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This page contains information on having a home funeral. At the bottom of the page there are maps. Click on your State or Territory to get specific information for where you live.

The Australian Home Funeral Alliance provides this information as general knowledge. It is not intended as instruction or advice.

Further, AHFA acknowledges that as an organisation we are continually learning, growing and adapting. We are committed to creating inclusive content that is respectful and representative of the beautifully rich and diverse communities within Australia. We strive to use language that is appropriate, examples that encourage empowerment and images that inspire people no matter where they live, what they believe or who they love.

We will actively work to be an ally, welcoming and inclusive to all people and we are willing to listen and learn. We want to support emerging death workers in Australia and we ask that you tell us if you think there is something we need to improve on. Together we can hold the death space for each other.


If you have not had the privilege of caring for someone who has died, then there are three important things to consider:

First - In most cases you can do this yourself, however, if you have not had experience in caring for a dead body before you may want to be supported by someone who is an experienced or professional practitioner. This could be a doula, funeral director, friend, community member/leader, nurse – anyone who knows how to assist and support you to safely handle and care for the dead body.

Second - a home funeral is dependent upon three things: the legislative requirements of the state or territory in which the person has died or will be disposed of, the safe handling of the body and its condition. Cooling a body does not stop the decomposition process and so some bodies will progress towards final disposition faster than others.

Third - the majority of what is explained here is in relation to expected death only. When a death is unexplained and unexpected, the result of a trauma, injury or cause unknown, then the Coroner will be in charge of the process, what happens to the body, what investigations are required and the final release. Not all bodies that are released from the coroner will be able to be taken home, such as in the case of severe and advanced decomposition.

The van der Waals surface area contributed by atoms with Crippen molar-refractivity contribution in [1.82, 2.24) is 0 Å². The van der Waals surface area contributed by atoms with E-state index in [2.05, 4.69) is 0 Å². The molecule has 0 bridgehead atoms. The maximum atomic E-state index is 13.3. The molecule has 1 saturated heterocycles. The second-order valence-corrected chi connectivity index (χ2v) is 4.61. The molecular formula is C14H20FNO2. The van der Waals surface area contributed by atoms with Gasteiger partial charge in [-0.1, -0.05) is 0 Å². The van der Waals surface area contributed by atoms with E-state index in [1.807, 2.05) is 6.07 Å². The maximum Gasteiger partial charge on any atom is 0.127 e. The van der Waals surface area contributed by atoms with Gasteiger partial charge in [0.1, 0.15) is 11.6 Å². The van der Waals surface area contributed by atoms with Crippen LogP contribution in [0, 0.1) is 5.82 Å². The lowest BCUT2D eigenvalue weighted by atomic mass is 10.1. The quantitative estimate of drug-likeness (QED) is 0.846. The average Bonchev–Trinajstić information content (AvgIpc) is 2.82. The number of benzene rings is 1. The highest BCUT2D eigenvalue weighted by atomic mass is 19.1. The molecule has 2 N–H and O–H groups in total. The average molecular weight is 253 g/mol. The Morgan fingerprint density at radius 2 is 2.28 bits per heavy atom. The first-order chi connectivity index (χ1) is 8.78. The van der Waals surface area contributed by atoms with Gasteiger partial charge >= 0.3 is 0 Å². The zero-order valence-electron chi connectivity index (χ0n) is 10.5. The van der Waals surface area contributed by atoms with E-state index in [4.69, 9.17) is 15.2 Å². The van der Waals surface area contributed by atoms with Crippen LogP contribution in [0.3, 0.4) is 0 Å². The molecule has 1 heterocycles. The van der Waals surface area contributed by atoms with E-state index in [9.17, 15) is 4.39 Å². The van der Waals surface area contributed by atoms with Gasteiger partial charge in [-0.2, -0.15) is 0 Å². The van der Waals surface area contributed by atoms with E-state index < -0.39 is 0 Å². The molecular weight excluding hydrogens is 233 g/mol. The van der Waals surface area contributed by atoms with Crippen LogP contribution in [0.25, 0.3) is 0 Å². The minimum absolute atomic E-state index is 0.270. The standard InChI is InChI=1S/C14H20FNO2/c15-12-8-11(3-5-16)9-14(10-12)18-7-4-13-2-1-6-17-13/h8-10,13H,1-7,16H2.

In simple terms, a home funeral is where a family, community and/or executor of a deceased person stay involved in the arrangements and give care to their person as much or as little as possible. They choose where that person will be, who will assist them and ultimately set the direction and pace of how that journey will proceed.

Increasingly, our society is examining the contemporary methods of funerals and searching for a way that provides a more personal experience.

​A home funeral occurs when family, friends or community are involved with conducting any aspect or ritual in caring for a person’s body.

A home funeral is a safe, legal and empowering choice and occurs in the time between a person's death and the final disposition of their body. Participation in a home funeral can be as much or as little as any one person is comfortable with and prepared to do; this may include arranging or carrying out any, or all, of the following:

  • Spending time with the body

  • Washing and dressing

  • Cooling